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As many of the followers of my blog know, the Teensy 3.1 and Teensy LC have been my favorite microcontroller boards for the past couple of years.  The Teensy 3.1 has since been replaced by the slightly better Teensy 3.2, which has a better voltage regulator but is otherwise pretty much the same as the 3.1.  I’ve been using the Teensy LC with PteroDAQ software for my electronics course.

I’ve just noticed that PJRC has a Kickstarter campaign for a new set of boards the Teensy 3.5 and 3.6.  These will be much more powerful ARM processors (120MHz and 180MHz Cortex M4 processors with floating-point units, so at least 2.5 times faster than the Teensy 3.2, more if floating-point is used much).  The form factor is similar to before, but the boards are longer, taking up 24 rows of a breadboard, instead of just 14.  The extra board space is mainly to provide more I/O, but there is also a MicroSD card slot.

The designer is still dedicated to making the Teensy boards run in the Arduino environment, and the breadboard-friendly layout is very good for experimenting.

PJRC is positioning the new boards between the old Teensy boards and the Linux-based boards like the Raspberry Pi boards. The new Teensy boards will have a lot of raw power, but not an operating system, though I suspect that people outside PJRC will try porting one of the small real-time operating systems to the board.

The new boards are a bit pricey compared to the Teensy LC ($23–28 instead of under $12 for the Teensy LC), but still reasonable for what they provide.  PJRC also has a history of providing good software for their boards.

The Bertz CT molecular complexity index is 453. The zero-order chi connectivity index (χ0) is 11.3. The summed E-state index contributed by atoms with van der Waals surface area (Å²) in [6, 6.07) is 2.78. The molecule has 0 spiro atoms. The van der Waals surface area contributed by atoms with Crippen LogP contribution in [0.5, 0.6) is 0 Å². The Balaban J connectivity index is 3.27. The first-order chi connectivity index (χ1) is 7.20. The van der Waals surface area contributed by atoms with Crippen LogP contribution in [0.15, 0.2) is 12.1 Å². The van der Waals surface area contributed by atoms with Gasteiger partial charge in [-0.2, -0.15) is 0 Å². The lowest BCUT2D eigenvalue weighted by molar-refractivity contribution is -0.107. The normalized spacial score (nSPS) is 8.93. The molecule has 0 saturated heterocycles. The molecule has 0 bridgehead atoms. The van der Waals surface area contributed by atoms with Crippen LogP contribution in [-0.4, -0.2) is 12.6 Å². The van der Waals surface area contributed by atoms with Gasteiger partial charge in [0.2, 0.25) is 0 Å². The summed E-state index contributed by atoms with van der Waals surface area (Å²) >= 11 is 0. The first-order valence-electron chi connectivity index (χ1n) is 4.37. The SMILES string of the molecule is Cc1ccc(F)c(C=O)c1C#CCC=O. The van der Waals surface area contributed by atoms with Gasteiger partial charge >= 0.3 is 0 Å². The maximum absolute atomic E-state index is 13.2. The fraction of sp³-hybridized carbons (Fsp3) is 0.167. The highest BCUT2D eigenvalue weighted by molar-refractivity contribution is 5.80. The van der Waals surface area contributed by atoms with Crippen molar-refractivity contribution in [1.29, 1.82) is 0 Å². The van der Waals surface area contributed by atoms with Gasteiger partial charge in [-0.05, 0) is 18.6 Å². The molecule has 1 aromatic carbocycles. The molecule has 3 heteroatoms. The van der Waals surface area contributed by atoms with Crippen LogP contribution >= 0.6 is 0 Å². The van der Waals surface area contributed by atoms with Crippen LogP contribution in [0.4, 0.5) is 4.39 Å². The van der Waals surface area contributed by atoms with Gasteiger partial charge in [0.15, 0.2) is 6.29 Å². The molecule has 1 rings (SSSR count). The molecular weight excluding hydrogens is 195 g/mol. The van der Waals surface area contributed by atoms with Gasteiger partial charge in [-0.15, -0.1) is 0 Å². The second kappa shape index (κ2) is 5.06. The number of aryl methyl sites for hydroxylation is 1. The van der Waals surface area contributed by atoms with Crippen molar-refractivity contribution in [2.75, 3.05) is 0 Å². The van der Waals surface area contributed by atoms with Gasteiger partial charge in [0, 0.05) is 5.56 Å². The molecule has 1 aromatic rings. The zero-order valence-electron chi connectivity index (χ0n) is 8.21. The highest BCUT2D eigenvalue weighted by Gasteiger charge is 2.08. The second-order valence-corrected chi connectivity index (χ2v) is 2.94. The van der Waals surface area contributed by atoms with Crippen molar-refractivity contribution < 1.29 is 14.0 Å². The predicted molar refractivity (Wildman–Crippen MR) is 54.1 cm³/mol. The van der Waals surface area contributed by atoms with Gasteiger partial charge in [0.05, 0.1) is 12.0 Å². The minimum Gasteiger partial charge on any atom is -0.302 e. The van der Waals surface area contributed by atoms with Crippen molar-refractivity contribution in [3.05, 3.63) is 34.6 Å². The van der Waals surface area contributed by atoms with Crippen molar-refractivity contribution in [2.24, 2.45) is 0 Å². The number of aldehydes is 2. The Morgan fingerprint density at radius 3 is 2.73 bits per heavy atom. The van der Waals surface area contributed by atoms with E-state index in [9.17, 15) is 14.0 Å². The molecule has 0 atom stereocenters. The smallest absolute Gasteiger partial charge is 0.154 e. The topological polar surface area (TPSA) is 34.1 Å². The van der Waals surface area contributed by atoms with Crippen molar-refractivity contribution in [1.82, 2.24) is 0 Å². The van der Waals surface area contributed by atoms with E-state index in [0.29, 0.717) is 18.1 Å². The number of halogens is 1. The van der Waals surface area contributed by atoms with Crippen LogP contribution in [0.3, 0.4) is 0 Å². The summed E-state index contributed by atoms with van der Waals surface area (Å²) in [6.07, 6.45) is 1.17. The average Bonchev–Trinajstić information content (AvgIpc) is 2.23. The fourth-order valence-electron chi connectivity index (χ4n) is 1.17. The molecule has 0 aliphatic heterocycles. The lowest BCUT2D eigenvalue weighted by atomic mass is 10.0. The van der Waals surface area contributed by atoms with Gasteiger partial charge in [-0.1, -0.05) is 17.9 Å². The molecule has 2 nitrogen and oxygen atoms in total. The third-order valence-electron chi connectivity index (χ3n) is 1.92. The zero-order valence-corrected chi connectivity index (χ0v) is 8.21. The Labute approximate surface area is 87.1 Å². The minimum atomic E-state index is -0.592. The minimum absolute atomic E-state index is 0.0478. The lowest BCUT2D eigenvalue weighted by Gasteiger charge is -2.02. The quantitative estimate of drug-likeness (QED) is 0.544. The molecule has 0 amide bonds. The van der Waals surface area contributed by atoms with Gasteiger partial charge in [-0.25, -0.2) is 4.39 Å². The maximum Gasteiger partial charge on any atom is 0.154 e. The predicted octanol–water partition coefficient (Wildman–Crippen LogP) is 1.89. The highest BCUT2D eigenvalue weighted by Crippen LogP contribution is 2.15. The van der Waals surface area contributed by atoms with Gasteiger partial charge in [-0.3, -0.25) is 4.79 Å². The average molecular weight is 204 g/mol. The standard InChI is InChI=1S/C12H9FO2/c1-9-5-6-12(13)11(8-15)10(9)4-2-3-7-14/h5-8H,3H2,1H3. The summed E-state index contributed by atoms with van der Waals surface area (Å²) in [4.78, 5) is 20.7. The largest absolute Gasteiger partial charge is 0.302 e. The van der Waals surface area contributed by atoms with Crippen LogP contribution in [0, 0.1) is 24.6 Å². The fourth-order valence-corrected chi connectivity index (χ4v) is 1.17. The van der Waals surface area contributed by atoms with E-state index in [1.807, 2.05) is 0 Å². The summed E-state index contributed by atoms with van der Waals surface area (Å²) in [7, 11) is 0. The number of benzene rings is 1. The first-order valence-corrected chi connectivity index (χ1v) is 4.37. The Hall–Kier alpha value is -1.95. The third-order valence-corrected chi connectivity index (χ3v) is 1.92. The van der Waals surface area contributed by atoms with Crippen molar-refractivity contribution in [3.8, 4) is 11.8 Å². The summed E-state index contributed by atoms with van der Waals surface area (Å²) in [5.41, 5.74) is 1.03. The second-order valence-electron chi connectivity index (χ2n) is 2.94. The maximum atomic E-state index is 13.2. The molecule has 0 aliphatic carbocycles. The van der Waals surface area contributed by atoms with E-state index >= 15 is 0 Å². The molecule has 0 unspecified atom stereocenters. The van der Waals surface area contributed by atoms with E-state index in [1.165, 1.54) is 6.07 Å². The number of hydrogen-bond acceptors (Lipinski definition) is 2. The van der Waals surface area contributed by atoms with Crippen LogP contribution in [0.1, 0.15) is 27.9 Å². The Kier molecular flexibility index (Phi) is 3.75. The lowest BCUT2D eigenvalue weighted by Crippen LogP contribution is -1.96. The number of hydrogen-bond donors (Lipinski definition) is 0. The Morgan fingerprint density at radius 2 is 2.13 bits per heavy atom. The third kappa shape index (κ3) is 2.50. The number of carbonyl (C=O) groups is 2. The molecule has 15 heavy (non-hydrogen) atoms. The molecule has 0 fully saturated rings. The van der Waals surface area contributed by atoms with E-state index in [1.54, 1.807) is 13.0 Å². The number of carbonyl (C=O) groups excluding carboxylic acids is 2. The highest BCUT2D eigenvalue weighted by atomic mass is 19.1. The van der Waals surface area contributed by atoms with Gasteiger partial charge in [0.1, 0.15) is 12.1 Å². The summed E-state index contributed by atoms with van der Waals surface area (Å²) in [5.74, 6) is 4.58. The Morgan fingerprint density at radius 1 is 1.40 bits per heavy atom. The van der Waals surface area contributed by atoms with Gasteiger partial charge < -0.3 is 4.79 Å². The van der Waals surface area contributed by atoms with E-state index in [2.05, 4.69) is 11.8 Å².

I probably need to get both a Teensy 3.5 and a 3.6 to port PteroDAQ to them—that looks like a $50 purchase. If the boards and the software are available in time for me do development on PteroDAQ by December, I might get it done—any later than that and I’ll have no time, as I have a very heavy teaching and service load for Winter quarter.

I suspect that the new Teensyduino software will need a newer version of the Arduino development environment, which in turn would require a newer version of the Mac operating system (my laptop is still running 10.6.8), which in turn probably means a new laptop.

I’m waiting to see if Apple releases a new, usable MacBook Pro in October, so there is a bit of built-in delay in the whole process. I’m not impressed with their recent design choices for iPhones and MacBook Air—I need connections to my laptop—so there is a strong possibility that I may be having to leave the Macintosh family of products after having been a loyal user since 1984 (that’s 32 years now).

Update 2016 Sep 27: I just watched the Kickstarter video.  They used the Karplus-Strong algorithm as a demo.  Of course, that demo could have been done on a Z80 chip from 1976 (though not easily—the sampling rate suffered a bit to run 4 strings on the Z80, and only 8-bit DACs were affordable in those days).  It would have been more instructive to do an FM synthesis algorithm, which takes a lot more processor power than Karplus-Strong.

2015 May 21

Limited Edition Kinetics have arrived!

Filed under: Uncategorized — gasstationwithoutpumps @ 22:55
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I received my order of Limited Edition Kinetic lights from Futuristic Lights today! I suspect that others who ordered Limited Edition sets will be getting theirs in the mail very soon also (the company started shipping on Tuesday—I got mine fast because I’m in the same county as they shipped from).